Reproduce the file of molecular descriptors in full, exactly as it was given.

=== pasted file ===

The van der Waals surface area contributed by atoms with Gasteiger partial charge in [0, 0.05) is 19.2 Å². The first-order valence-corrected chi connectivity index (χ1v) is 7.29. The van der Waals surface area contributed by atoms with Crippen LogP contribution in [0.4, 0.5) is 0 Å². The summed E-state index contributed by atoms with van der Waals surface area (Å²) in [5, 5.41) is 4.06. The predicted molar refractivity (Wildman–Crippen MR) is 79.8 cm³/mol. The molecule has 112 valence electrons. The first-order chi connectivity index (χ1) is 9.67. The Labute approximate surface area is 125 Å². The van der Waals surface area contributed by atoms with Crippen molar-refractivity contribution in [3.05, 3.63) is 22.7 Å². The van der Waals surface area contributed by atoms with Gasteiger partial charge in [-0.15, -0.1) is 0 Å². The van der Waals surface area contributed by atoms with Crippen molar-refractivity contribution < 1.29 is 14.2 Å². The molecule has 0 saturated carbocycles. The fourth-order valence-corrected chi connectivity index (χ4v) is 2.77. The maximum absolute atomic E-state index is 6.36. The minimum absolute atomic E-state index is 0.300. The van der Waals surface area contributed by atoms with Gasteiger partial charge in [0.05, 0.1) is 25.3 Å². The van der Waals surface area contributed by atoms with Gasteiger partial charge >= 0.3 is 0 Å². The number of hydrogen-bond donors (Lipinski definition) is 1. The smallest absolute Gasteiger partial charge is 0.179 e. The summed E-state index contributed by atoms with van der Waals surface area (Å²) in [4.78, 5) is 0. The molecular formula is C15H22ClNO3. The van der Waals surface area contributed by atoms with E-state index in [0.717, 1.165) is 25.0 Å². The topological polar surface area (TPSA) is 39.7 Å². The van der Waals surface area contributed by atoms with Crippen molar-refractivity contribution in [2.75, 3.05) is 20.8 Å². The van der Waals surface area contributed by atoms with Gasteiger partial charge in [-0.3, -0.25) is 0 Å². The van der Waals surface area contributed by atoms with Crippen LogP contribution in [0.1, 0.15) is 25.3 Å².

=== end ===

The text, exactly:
The van der Waals surface area contributed by atoms with Gasteiger partial charge in [0, 0.05) is 19.2 Å². The first-order valence-corrected chi connectivity index (χ1v) is 7.29. The van der Waals surface area contributed by atoms with Crippen LogP contribution in [0.4, 0.5) is 0 Å². The summed E-state index contributed by atoms with van der Waals surface area (Å²) in [5, 5.41) is 4.06. The predicted molar refractivity (Wildman–Crippen MR) is 79.8 cm³/mol. The molecule has 112 valence electrons. The first-order chi connectivity index (χ1) is 9.67. The Labute approximate surface area is 125 Å². The van der Waals surface area contributed by atoms with Crippen molar-refractivity contribution in [3.05, 3.63) is 22.7 Å². The van der Waals surface area contributed by atoms with Gasteiger partial charge in [-0.15, -0.1) is 0 Å². The van der Waals surface area contributed by atoms with Crippen molar-refractivity contribution < 1.29 is 14.2 Å². The molecule has 0 saturated carbocycles. The fourth-order valence-corrected chi connectivity index (χ4v) is 2.77. The maximum absolute atomic E-state index is 6.36. The minimum absolute atomic E-state index is 0.300. The van der Waals surface area contributed by atoms with Gasteiger partial charge in [0.05, 0.1) is 25.3 Å². The van der Waals surface area contributed by atoms with Gasteiger partial charge >= 0.3 is 0 Å². The number of hydrogen-bond donors (Lipinski definition) is 1. The smallest absolute Gasteiger partial charge is 0.179 e. The summed E-state index contributed by atoms with van der Waals surface area (Å²) in [4.78, 5) is 0. The molecular formula is C15H22ClNO3. The van der Waals surface area contributed by atoms with E-state index in [0.717, 1.165) is 25.0 Å². The topological polar surface area (TPSA) is 39.7 Å². The van der Waals surface area contributed by atoms with Crippen molar-refractivity contribution in [2.75, 3.05) is 20.8 Å². The van der Waals surface area contributed by atoms with Gasteiger partial charge in [-0.3, -0.25) is 0 Å². The van der Waals surface area contributed by atoms with Crippen LogP contribution in [0.1, 0.15) is 25.3 Å².